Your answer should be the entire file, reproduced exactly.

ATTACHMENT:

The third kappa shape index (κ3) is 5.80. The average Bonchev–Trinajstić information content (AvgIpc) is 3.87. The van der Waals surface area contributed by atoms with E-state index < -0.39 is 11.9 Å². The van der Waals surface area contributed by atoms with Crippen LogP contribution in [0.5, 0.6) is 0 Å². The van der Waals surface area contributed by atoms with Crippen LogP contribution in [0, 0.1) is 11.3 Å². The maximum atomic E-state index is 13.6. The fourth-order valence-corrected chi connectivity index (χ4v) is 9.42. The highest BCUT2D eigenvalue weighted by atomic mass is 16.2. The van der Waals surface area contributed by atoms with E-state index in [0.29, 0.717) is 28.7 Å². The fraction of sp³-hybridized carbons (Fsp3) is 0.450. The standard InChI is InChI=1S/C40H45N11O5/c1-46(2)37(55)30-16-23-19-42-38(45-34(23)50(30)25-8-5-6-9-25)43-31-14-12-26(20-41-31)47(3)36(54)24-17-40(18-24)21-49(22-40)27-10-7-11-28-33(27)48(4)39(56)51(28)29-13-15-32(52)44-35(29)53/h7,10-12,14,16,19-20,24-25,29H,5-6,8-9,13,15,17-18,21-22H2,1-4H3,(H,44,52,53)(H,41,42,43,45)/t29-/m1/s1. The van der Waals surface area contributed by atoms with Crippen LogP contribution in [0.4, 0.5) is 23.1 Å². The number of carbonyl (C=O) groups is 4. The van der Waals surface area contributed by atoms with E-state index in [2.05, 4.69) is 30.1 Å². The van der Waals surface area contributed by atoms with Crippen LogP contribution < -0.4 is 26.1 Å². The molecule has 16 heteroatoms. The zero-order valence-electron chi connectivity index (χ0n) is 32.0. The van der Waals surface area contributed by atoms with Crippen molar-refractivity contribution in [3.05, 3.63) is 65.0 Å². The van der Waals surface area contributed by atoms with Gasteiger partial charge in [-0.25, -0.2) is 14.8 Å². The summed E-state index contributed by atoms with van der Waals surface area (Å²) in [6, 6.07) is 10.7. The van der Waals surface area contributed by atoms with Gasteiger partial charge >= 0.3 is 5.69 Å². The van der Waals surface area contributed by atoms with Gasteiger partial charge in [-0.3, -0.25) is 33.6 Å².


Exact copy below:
The third kappa shape index (κ3) is 5.80. The average Bonchev–Trinajstić information content (AvgIpc) is 3.87. The van der Waals surface area contributed by atoms with E-state index < -0.39 is 11.9 Å². The van der Waals surface area contributed by atoms with Crippen LogP contribution in [0.5, 0.6) is 0 Å². The van der Waals surface area contributed by atoms with Crippen LogP contribution in [0, 0.1) is 11.3 Å². The maximum atomic E-state index is 13.6. The fourth-order valence-corrected chi connectivity index (χ4v) is 9.42. The highest BCUT2D eigenvalue weighted by atomic mass is 16.2. The van der Waals surface area contributed by atoms with E-state index in [0.29, 0.717) is 28.7 Å². The fraction of sp³-hybridized carbons (Fsp3) is 0.450. The standard InChI is InChI=1S/C40H45N11O5/c1-46(2)37(55)30-16-23-19-42-38(45-34(23)50(30)25-8-5-6-9-25)43-31-14-12-26(20-41-31)47(3)36(54)24-17-40(18-24)21-49(22-40)27-10-7-11-28-33(27)48(4)39(56)51(28)29-13-15-32(52)44-35(29)53/h7,10-12,14,16,19-20,24-25,29H,5-6,8-9,13,15,17-18,21-22H2,1-4H3,(H,44,52,53)(H,41,42,43,45)/t29-/m1/s1. The van der Waals surface area contributed by atoms with Crippen LogP contribution in [0.4, 0.5) is 23.1 Å². The number of carbonyl (C=O) groups is 4. The van der Waals surface area contributed by atoms with E-state index in [2.05, 4.69) is 30.1 Å². The van der Waals surface area contributed by atoms with Crippen LogP contribution < -0.4 is 26.1 Å². The molecule has 16 heteroatoms. The zero-order valence-electron chi connectivity index (χ0n) is 32.0. The van der Waals surface area contributed by atoms with Crippen molar-refractivity contribution in [3.05, 3.63) is 65.0 Å². The van der Waals surface area contributed by atoms with Gasteiger partial charge in [-0.25, -0.2) is 14.8 Å². The summed E-state index contributed by atoms with van der Waals surface area (Å²) in [6, 6.07) is 10.7. The van der Waals surface area contributed by atoms with Gasteiger partial charge >= 0.3 is 5.69 Å². The van der Waals surface area contributed by atoms with Gasteiger partial charge in [-0.3, -0.25) is 33.6 Å².